header

El Dorado Canyon

El Dorado Canyon
Techatticup Mine
Photograph of Techatticup Mine, 1930s-1950s. Logan Collection. UNLV Libraries Special Collections & Archives.
Techatticup Mine
"Techatticup Mine" by Sydney Martinez/TravelNevada is licensed under CC BY-NC-ND 2.0
Keyhole Canyon
"Petroglyphs, Keyhole Canyon, Eldorado Mountains South of Boulder City, Nevada." by Ken Lund is licensed under CC BY-SA 2.0.
Colorado River Steamboat
Photograph of a steamboat, Colorado River, circa 1880s. Elbert Edwards Photo Collection. UNLV Libraries Special Collections & Archives.
Eldorado Caynon Flood
Aerial view of Eldorado Canyon looking upstream (west) on September 30, 1974.
Queho Gravesite
Queho's remains were purchased and came into the possession of the Las Vegas Elks where they were put on display at the Las Vegas Helldorado parade. The remains were sold several times until finally being purchased by former Clark County District Attorney, Roland H. Wiley. In 1975, a proper burial was given to Queho at Cathedral Canyon.

Original Nevada Historical Marker 6 reads:

Toward the Colorado River from this point runs El Dorado Canyon where occurred one of the biggest mining booms in Nevada history. Gold and Silver mines were developed here about 1859 and soon rich mines were developed. In the 1860's the canyon was bursting with a rowdy population of nearly 500 men. Many of these said to be deserters from the Civil War.

The river was navigable at the time making it possible to bring in food and supplies by boat.

Notorious for its feuds and shootings, the canyon was equally well known for its three largest mines, the Techatticup, Wall Street and Savage which yielded five million dollars during 40 years of operations.

Nevada Historical Marker 6 reads:

Eldorado Canyon, the site of a mining boom, runs east from here to the Colorado River. Prospectors began digging for gold and silver here about 1859, forming the Colorado Mining District. The three largest mines, the Techatticup, Wall Street, and El Dorado Rand Group, yielded over $6,000,000.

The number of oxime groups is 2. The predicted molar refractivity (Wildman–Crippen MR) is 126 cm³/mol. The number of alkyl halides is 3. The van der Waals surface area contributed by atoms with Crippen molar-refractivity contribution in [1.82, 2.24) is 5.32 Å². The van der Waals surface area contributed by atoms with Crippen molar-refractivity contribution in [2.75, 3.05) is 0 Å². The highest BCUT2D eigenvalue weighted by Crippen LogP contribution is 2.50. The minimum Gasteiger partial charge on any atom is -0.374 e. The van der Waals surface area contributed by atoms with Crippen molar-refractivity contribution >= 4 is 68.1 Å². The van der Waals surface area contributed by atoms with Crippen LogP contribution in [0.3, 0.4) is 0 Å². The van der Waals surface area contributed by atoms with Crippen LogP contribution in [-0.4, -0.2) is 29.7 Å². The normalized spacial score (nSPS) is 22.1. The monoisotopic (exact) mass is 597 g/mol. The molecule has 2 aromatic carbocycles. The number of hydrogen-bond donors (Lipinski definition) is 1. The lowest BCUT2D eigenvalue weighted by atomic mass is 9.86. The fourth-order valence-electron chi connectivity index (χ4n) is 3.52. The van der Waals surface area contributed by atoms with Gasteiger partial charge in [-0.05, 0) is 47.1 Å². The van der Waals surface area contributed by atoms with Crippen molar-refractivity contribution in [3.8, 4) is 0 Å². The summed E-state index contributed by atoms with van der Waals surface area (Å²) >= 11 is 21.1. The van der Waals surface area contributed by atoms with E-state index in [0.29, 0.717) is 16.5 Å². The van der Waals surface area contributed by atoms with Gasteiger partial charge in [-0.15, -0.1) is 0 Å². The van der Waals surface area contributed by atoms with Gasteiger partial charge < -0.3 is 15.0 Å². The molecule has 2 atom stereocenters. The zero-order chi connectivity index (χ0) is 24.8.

This portion of the Colorado River was navigable before the construction of Hoover Dam, allowing steamboats and barges to freight goods 350 miles from the Gulf of California to the mouth of Eldorado Canyon and upriver. The steamboat era peaked in the 1860s but continued to the turn of the twentieth century.

In 1867, the US Army established an outpost at Eldorado Canyon to secure the riverboat freight and to protect miners in the canyon from Native Americans. The military abandoned the camp in 1869. In the 1870s the mines flourished again, producing ore until World War II.

Queho Posse Chapter 1919 E Clampus Vitus marker reads:

The Techatticup Mine, located in 1861, was the most important mine in El Dorado Canyon. It produced millions of dollars in gold ore, and was originally served by steamboats on the Colorado River. The mine's name is taken from two Paiute words meaning "hungry" or "bread".

Two of Nevada's most famous renegade Indians lived in the canyon: Ahvote, who killed five victims, and Queho, who killed over twenty people. Near this spot, Queho killed his last victim, Maude Douglas, in 1919, and successfully eluded Sheriff's posses.

Queho Posse Chapter 1919 E Clampus Vitus marker reads:

In 1940, Charley Kenyon and Art Schroeder located a cave above the Colorado River, about twelve miles northeast of this spot. In it were the remains of southern Nevada's last great renegade, Queho, who had been dead about six months. Queho had grown up in Eldorado Canyon area, and was responsible for a string of murders between 1910 and 1919. After the last killings, he continued to live in the area for another 20 years. The bones were identified by physical characteristics, and artifacts found in the cave which were known to have come from various murder victims.

National Park Service U.S. Department of the Interior Lake Mead National Recreation Area marker reads:

On September 14, 1974, a flash flood roared down Eldorado Canyon and swept the Nelson's Landing marina, which was down below you, into Lake Mohave. Forty-one people escaped in time, but nine others drowned. The 22-foot-high-wave carried 38 vehicles, 23 boats, boat slips, trailers, cabins, a restaurant, and a store into the lake.

"The cloudburst didn't move over the canyon in a normal pattern," said Murl Emery, a boating guide, "it followed the line of the stream and moved right down the landing." The U.S. Geological Survey said 3.12 inches of rain fell in the canyon that day.